Long-Beaked Phlyer

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Long-Beaked Phlyer
(Passerimancerxia longusos)
Main image of Long-Beaked Phlyer
Species is extinct.
19/125, ice comet impact event
Information
CreatorHydromancerx Other
Week/Generation17/111
HabitatHuggs Temperate Forest, Huggs Volcanic, Huggs Scrub, Huggs-Yokto Desert
Size1 m Wingspan
Primary MobilityUnknown
SupportEndoskeleton (Unjointed Wood)
DietInsectivore (Fraboohorn, Frabooball), Photosynthesis
RespirationActive (Lungs)
ThermoregulationHeterotherm (Basking, Muscle-Generated Heat)
ReproductionSexual, Live birth, Two sexes
Taxonomy
Domain
Superkingdom
Kingdom
Subkingdom
Phylum
Class
Subclass
Superorder
Order
Family
Genus
Species
Eukaryota
Viridisagania
Mancerxa
Phytozoa (info)
Chloropodia (info)
Pterophylla (info)
Rostrophylla
Passerimancerximorpha
Passerimancerxiformes
Passerimancerxidae
Passerimancerxia
Passerimancerxia longusos
Ancestor:Descendants:

The long-beaked phlyer split off from its ancestor, the phlyer. It has specialized in eating the fraboohorn and frabooball, as its long beak can get inside the shell and kill them. They have also grown a bit larger so it can pick up its prey in its beak. Long-beaked phlyers will often drop them from trees in order to break the shells open and get to the soft meat inside.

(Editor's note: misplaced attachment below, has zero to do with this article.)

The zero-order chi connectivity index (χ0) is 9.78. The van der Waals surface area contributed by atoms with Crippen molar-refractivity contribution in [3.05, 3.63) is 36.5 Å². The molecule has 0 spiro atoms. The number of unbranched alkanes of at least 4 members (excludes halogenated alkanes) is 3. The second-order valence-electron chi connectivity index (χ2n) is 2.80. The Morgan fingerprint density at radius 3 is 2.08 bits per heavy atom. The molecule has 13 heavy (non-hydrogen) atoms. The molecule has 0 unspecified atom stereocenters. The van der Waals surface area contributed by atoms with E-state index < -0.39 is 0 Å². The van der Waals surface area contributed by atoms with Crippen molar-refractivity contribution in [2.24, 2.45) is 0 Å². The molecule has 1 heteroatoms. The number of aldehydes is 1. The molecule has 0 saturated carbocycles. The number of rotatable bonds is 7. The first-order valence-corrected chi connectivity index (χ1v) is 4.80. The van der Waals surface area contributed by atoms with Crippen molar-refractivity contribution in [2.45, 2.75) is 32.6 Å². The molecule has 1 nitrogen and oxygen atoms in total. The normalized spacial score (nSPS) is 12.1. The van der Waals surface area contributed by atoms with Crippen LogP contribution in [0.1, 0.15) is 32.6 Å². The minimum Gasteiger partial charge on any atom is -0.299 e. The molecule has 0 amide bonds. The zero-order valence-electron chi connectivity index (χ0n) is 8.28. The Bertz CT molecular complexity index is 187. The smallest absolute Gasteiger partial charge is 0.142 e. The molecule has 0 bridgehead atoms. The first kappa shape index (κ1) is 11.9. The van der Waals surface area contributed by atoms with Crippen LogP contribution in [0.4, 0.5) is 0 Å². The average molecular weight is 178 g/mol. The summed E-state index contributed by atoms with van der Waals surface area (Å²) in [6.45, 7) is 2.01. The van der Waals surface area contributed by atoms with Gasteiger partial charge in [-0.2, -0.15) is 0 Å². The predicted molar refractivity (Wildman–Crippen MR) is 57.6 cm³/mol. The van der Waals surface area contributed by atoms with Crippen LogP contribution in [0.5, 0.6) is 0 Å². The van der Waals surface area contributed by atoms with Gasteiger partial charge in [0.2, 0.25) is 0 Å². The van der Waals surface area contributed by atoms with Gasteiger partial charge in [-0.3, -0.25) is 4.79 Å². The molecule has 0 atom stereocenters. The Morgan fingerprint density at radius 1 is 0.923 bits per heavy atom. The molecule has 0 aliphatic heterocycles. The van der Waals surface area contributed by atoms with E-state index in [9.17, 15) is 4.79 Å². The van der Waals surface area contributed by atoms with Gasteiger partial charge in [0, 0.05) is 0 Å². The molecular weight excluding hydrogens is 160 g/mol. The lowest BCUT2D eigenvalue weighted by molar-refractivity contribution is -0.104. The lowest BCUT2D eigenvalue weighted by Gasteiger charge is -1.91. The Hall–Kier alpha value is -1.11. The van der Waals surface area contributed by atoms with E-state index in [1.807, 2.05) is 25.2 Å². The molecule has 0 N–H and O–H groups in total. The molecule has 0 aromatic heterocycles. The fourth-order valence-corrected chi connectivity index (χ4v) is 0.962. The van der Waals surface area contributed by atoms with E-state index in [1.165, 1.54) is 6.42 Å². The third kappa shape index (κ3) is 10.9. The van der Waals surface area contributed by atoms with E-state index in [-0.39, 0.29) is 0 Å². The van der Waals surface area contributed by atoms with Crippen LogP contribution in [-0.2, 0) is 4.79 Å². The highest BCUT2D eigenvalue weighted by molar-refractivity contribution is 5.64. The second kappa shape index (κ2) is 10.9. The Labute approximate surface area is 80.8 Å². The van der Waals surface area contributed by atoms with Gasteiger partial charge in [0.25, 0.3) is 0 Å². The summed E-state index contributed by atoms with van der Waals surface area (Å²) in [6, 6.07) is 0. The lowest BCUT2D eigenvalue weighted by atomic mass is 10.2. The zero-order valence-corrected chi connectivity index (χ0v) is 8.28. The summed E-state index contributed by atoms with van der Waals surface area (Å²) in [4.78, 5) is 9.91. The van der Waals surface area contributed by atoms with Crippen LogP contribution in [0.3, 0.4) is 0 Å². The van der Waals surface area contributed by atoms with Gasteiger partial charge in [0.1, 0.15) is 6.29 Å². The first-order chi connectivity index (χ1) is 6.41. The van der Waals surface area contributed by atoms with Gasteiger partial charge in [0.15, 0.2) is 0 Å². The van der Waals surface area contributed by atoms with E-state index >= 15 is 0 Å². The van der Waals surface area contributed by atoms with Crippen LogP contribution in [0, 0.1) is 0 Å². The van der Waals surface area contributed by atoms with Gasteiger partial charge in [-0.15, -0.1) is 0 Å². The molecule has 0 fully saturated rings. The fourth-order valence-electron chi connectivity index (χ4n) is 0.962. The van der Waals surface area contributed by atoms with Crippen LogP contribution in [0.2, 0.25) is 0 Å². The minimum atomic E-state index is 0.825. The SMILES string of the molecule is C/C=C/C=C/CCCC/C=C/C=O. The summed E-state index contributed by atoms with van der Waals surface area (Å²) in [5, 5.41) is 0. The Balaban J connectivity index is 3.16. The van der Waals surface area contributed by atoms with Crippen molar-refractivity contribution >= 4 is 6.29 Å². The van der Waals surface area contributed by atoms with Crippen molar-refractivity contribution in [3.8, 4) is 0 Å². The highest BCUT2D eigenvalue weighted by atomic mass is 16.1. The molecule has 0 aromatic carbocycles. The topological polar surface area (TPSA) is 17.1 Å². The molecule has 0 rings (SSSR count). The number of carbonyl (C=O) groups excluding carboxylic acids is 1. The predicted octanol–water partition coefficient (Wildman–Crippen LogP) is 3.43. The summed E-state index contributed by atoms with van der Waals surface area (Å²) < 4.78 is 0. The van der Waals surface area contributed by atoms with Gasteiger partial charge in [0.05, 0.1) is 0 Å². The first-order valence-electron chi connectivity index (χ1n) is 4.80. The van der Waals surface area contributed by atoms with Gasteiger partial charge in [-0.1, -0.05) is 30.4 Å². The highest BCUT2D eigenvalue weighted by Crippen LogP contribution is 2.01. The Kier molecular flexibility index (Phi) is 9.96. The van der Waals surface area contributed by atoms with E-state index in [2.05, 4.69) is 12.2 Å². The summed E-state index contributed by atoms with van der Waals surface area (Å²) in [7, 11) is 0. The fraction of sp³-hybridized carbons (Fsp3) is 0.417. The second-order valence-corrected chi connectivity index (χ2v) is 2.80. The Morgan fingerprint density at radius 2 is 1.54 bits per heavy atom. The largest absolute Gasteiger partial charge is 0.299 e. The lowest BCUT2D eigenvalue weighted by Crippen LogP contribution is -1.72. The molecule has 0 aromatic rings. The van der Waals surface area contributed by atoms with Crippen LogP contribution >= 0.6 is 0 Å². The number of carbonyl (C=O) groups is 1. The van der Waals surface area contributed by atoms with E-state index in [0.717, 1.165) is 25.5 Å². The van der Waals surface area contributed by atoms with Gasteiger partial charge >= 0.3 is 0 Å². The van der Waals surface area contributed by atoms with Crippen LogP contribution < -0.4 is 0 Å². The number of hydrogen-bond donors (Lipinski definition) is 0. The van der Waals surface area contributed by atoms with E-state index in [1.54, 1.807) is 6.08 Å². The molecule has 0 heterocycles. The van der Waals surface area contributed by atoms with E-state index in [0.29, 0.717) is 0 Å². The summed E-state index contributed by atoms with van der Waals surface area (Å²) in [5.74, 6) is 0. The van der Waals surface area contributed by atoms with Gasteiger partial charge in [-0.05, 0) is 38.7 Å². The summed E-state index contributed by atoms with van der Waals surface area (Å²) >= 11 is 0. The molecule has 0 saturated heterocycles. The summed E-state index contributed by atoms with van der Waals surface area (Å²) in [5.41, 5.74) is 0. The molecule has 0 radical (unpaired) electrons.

They will stay in flocks and sleep and raise young in the trees. They gather up floral fibers to make the round nests. They give birth to 2 to 3 babies and their parents will take turns bringing them food until they can fly on their own. Usually, this species mates for life and males will do elaborate courting displays in the air, showing off their bright colors. Another adaptation is their ability to "toot" to each other using their butt-nostrils.

Living Relatives (click to show/hide)

These are randomly selected, and organized from lowest to highest shared taxon. (This may correspond to similarity more than actual relation)
  • Scarlet Phlyer (order Passerimancerxiformes)
  • Clattered Oothecae (superorder Passerimancerximorpha)
  • Stonebeak Phlyer (subclass Rostrophylla)